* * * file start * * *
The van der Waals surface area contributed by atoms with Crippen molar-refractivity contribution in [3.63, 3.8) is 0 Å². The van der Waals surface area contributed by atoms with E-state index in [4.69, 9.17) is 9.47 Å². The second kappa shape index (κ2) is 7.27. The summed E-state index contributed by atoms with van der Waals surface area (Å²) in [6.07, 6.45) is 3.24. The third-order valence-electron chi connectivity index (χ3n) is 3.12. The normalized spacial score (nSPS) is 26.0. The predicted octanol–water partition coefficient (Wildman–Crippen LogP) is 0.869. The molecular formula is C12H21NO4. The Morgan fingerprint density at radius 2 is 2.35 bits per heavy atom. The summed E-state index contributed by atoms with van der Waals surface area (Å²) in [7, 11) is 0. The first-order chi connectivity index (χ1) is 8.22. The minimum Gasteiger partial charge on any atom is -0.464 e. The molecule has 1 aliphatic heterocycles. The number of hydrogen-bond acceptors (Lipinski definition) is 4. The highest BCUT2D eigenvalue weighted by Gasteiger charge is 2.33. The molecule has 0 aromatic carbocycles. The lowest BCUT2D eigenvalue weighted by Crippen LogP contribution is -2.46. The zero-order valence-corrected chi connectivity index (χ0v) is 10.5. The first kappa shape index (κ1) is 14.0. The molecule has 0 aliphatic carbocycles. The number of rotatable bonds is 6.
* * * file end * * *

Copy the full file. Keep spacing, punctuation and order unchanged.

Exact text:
The van der Waals surface area contributed by atoms with Crippen molar-refractivity contribution in [3.63, 3.8) is 0 Å². The van der Waals surface area contributed by atoms with E-state index in [4.69, 9.17) is 9.47 Å². The second kappa shape index (κ2) is 7.27. The summed E-state index contributed by atoms with van der Waals surface area (Å²) in [6.07, 6.45) is 3.24. The third-order valence-electron chi connectivity index (χ3n) is 3.12. The normalized spacial score (nSPS) is 26.0. The predicted octanol–water partition coefficient (Wildman–Crippen LogP) is 0.869. The molecular formula is C12H21NO4. The Morgan fingerprint density at radius 2 is 2.35 bits per heavy atom. The summed E-state index contributed by atoms with van der Waals surface area (Å²) in [7, 11) is 0. The first-order chi connectivity index (χ1) is 8.22. The minimum Gasteiger partial charge on any atom is -0.464 e. The molecule has 1 aliphatic heterocycles. The number of hydrogen-bond acceptors (Lipinski definition) is 4. The highest BCUT2D eigenvalue weighted by Gasteiger charge is 2.33. The molecule has 0 aromatic carbocycles. The lowest BCUT2D eigenvalue weighted by Crippen LogP contribution is -2.46. The zero-order valence-corrected chi connectivity index (χ0v) is 10.5. The first kappa shape index (κ1) is 14.0. The molecule has 0 aliphatic carbocycles. The number of rotatable bonds is 6.